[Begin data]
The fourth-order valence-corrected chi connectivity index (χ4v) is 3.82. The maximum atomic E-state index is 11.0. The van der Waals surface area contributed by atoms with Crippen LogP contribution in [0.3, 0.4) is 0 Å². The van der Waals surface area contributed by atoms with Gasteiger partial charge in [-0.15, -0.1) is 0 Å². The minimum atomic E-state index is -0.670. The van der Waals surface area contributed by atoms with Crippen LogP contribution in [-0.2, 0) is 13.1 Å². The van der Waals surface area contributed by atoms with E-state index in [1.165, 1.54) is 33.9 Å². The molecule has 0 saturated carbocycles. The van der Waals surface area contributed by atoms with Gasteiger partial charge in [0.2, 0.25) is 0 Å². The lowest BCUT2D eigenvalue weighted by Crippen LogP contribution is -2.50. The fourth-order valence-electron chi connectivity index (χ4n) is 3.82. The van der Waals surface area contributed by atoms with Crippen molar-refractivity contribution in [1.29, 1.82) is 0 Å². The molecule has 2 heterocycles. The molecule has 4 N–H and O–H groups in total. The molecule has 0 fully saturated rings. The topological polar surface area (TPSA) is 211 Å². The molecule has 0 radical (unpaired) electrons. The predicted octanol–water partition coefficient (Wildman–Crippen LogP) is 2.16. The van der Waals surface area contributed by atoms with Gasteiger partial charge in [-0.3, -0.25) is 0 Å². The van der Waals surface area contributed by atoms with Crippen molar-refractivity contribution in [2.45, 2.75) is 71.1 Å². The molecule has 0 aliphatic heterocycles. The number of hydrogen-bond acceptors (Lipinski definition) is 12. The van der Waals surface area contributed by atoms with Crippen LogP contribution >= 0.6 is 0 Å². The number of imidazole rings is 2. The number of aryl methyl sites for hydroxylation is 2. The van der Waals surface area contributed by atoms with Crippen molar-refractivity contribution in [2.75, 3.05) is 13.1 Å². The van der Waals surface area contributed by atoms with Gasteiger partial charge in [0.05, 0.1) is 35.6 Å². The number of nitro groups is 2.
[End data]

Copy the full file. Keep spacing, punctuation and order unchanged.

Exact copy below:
The fourth-order valence-corrected chi connectivity index (χ4v) is 3.82. The maximum atomic E-state index is 11.0. The van der Waals surface area contributed by atoms with Crippen LogP contribution in [0.3, 0.4) is 0 Å². The van der Waals surface area contributed by atoms with Gasteiger partial charge in [-0.15, -0.1) is 0 Å². The minimum atomic E-state index is -0.670. The van der Waals surface area contributed by atoms with Crippen LogP contribution in [-0.2, 0) is 13.1 Å². The van der Waals surface area contributed by atoms with E-state index in [1.165, 1.54) is 33.9 Å². The molecule has 0 saturated carbocycles. The van der Waals surface area contributed by atoms with Gasteiger partial charge in [0.2, 0.25) is 0 Å². The lowest BCUT2D eigenvalue weighted by Crippen LogP contribution is -2.50. The fourth-order valence-electron chi connectivity index (χ4n) is 3.82. The van der Waals surface area contributed by atoms with Crippen molar-refractivity contribution in [1.29, 1.82) is 0 Å². The molecule has 2 heterocycles. The molecule has 4 N–H and O–H groups in total. The molecule has 0 fully saturated rings. The topological polar surface area (TPSA) is 211 Å². The molecule has 0 radical (unpaired) electrons. The predicted octanol–water partition coefficient (Wildman–Crippen LogP) is 2.16. The van der Waals surface area contributed by atoms with Gasteiger partial charge in [-0.3, -0.25) is 0 Å². The van der Waals surface area contributed by atoms with Crippen molar-refractivity contribution in [2.45, 2.75) is 71.1 Å². The molecule has 0 aliphatic heterocycles. The number of hydrogen-bond acceptors (Lipinski definition) is 12. The van der Waals surface area contributed by atoms with Crippen LogP contribution >= 0.6 is 0 Å². The number of imidazole rings is 2. The number of aryl methyl sites for hydroxylation is 2. The van der Waals surface area contributed by atoms with Crippen molar-refractivity contribution in [2.75, 3.05) is 13.1 Å². The van der Waals surface area contributed by atoms with Gasteiger partial charge in [0.05, 0.1) is 35.6 Å². The number of nitro groups is 2.